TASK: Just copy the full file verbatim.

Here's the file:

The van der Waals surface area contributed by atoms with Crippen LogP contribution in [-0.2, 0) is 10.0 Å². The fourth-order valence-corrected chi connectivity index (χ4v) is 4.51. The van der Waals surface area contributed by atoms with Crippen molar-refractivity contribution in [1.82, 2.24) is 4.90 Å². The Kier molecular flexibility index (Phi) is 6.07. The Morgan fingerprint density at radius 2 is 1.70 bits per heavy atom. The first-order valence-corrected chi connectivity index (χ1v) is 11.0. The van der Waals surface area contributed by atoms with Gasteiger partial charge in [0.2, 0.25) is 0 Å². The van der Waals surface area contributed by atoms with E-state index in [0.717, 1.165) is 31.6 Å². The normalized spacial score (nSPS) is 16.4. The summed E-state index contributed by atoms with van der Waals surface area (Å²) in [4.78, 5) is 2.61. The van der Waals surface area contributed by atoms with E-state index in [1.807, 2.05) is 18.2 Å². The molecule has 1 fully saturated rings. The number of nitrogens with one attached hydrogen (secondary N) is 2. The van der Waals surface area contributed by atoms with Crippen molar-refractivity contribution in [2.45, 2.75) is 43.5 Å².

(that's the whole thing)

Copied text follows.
The van der Waals surface area contributed by atoms with Crippen LogP contribution in [-0.2, 0) is 10.0 Å². The fourth-order valence-corrected chi connectivity index (χ4v) is 4.51. The van der Waals surface area contributed by atoms with Crippen molar-refractivity contribution in [1.82, 2.24) is 4.90 Å². The Kier molecular flexibility index (Phi) is 6.07. The Morgan fingerprint density at radius 2 is 1.70 bits per heavy atom. The first-order valence-corrected chi connectivity index (χ1v) is 11.0. The van der Waals surface area contributed by atoms with Gasteiger partial charge in [0.2, 0.25) is 0 Å². The van der Waals surface area contributed by atoms with E-state index in [0.717, 1.165) is 31.6 Å². The normalized spacial score (nSPS) is 16.4. The summed E-state index contributed by atoms with van der Waals surface area (Å²) in [4.78, 5) is 2.61. The van der Waals surface area contributed by atoms with E-state index in [1.807, 2.05) is 18.2 Å². The molecule has 1 fully saturated rings. The number of nitrogens with one attached hydrogen (secondary N) is 2. The van der Waals surface area contributed by atoms with Crippen molar-refractivity contribution in [2.45, 2.75) is 43.5 Å².